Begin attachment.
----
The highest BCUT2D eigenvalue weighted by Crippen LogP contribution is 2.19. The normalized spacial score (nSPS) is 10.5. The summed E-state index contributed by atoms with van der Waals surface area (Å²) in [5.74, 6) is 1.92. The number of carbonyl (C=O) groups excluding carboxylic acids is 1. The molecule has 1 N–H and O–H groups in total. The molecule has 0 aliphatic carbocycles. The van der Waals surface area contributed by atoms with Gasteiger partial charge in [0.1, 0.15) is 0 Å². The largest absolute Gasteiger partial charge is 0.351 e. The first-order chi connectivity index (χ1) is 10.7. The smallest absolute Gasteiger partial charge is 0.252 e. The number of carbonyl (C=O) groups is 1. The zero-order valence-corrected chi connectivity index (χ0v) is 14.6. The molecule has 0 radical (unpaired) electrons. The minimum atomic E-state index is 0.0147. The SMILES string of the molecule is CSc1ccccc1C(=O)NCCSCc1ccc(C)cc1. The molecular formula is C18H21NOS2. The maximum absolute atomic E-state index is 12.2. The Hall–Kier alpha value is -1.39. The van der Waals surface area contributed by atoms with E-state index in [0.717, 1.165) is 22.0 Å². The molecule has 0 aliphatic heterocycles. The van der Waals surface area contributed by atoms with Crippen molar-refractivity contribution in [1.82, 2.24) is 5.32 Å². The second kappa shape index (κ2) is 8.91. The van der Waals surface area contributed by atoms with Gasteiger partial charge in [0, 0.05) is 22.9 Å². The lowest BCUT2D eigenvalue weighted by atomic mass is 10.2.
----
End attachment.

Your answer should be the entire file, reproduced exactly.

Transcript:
The highest BCUT2D eigenvalue weighted by Crippen LogP contribution is 2.19. The normalized spacial score (nSPS) is 10.5. The summed E-state index contributed by atoms with van der Waals surface area (Å²) in [5.74, 6) is 1.92. The number of carbonyl (C=O) groups excluding carboxylic acids is 1. The molecule has 1 N–H and O–H groups in total. The molecule has 0 aliphatic carbocycles. The van der Waals surface area contributed by atoms with Gasteiger partial charge in [0.1, 0.15) is 0 Å². The largest absolute Gasteiger partial charge is 0.351 e. The first-order chi connectivity index (χ1) is 10.7. The smallest absolute Gasteiger partial charge is 0.252 e. The number of carbonyl (C=O) groups is 1. The zero-order valence-corrected chi connectivity index (χ0v) is 14.6. The molecule has 0 radical (unpaired) electrons. The minimum atomic E-state index is 0.0147. The SMILES string of the molecule is CSc1ccccc1C(=O)NCCSCc1ccc(C)cc1. The molecular formula is C18H21NOS2. The maximum absolute atomic E-state index is 12.2. The Hall–Kier alpha value is -1.39. The van der Waals surface area contributed by atoms with E-state index in [0.717, 1.165) is 22.0 Å². The molecule has 0 aliphatic heterocycles. The van der Waals surface area contributed by atoms with Crippen molar-refractivity contribution in [1.82, 2.24) is 5.32 Å². The second kappa shape index (κ2) is 8.91. The van der Waals surface area contributed by atoms with Gasteiger partial charge in [0, 0.05) is 22.9 Å². The lowest BCUT2D eigenvalue weighted by atomic mass is 10.2.